Many of us are tempted to rush outside and shovel the snow off the driveway, but cardiologists at The University of Kansas Hospital say “Not so fast.”
Colder temperatures and the lack of activity most of us see over the winter months place extra demands on the human heart, so it’s important to stay alert to exertion warnings.
Among the early warning signs of overtaxing your heart are dizziness, extreme fatigue, feeling faint and in more serious cases, chest pains.
Even people in relatively good shape can be at risk during cold winter days.
“Cold weather and the lack of physical activity most of us see in the winter months can put a much greater strain on you quicker,” University of Kansas Hospital cardiologist Dr. Loren Berenbom said. “There is a great difference in the exertion level of the same exercise from outside, where it’s cold, to a heated indoor environment, like a gym.”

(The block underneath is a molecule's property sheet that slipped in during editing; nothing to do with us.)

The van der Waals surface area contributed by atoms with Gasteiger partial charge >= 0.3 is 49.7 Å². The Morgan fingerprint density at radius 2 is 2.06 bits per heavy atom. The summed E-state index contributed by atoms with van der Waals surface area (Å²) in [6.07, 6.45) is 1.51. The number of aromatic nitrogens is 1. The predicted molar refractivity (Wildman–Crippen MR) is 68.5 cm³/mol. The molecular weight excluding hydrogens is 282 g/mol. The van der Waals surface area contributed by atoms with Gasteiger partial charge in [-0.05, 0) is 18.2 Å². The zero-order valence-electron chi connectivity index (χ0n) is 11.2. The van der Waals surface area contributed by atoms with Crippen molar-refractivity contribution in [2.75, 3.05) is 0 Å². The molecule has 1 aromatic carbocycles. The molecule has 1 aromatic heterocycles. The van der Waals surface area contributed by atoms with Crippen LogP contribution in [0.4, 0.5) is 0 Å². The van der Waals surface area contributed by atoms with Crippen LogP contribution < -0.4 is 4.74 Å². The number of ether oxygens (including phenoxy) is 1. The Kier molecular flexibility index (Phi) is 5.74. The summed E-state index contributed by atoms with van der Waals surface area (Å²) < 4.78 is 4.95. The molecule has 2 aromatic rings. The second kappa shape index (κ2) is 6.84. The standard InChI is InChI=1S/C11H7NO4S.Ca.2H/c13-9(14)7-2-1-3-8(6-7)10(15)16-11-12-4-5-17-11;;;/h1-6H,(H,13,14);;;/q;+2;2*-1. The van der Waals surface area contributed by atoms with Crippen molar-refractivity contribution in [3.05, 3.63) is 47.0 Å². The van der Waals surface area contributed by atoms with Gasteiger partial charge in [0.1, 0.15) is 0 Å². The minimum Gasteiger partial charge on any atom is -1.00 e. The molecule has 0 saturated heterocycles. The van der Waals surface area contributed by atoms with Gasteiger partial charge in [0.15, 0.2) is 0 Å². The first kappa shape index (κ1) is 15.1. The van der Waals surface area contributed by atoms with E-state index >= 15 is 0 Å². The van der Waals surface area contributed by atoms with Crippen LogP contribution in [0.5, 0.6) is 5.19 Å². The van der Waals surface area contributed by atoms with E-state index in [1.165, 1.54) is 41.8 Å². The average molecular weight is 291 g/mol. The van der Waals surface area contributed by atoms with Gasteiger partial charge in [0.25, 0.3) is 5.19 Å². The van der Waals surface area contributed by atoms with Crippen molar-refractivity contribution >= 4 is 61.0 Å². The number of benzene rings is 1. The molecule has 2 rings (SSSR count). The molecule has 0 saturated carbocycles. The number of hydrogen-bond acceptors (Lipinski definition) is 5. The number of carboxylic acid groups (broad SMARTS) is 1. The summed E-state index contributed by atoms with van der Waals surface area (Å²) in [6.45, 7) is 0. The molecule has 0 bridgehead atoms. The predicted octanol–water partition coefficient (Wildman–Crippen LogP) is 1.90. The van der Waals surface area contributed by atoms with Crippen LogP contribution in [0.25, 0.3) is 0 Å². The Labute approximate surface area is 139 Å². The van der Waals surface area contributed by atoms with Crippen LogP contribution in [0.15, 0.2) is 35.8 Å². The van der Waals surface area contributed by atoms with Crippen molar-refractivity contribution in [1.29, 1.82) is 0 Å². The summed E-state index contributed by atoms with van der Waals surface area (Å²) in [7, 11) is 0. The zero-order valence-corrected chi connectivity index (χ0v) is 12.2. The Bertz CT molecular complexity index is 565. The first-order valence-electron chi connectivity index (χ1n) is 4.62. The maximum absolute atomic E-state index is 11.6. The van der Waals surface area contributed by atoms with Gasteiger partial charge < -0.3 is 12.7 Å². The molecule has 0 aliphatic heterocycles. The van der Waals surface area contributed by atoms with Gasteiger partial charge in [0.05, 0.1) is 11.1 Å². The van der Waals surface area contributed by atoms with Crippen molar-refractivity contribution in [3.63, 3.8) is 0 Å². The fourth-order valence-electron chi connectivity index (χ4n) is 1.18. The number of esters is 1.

The dangers can be especially high for the elderly. Berenbom relates a classic scenario:
“There is that older guy who just won’t give up shoveling his driveway and sidewalk. He wants it done now, but doesn’t want to pay to have it done, or thinks no one else can do it right.
“He goes out and overexerts himself and the next thing you know, he’s in the hospital. You want to finish the job; you don’t want the job to finish you.”
An important key to keeping heart healthy is working up to those outdoor chores, such as snow shoveling. Your doctor can help you develop an exercise plan that can help get you in shape and have you heart healthy. It is especially important that people with known heart disease exercise only as part of a health program overseen by their physician.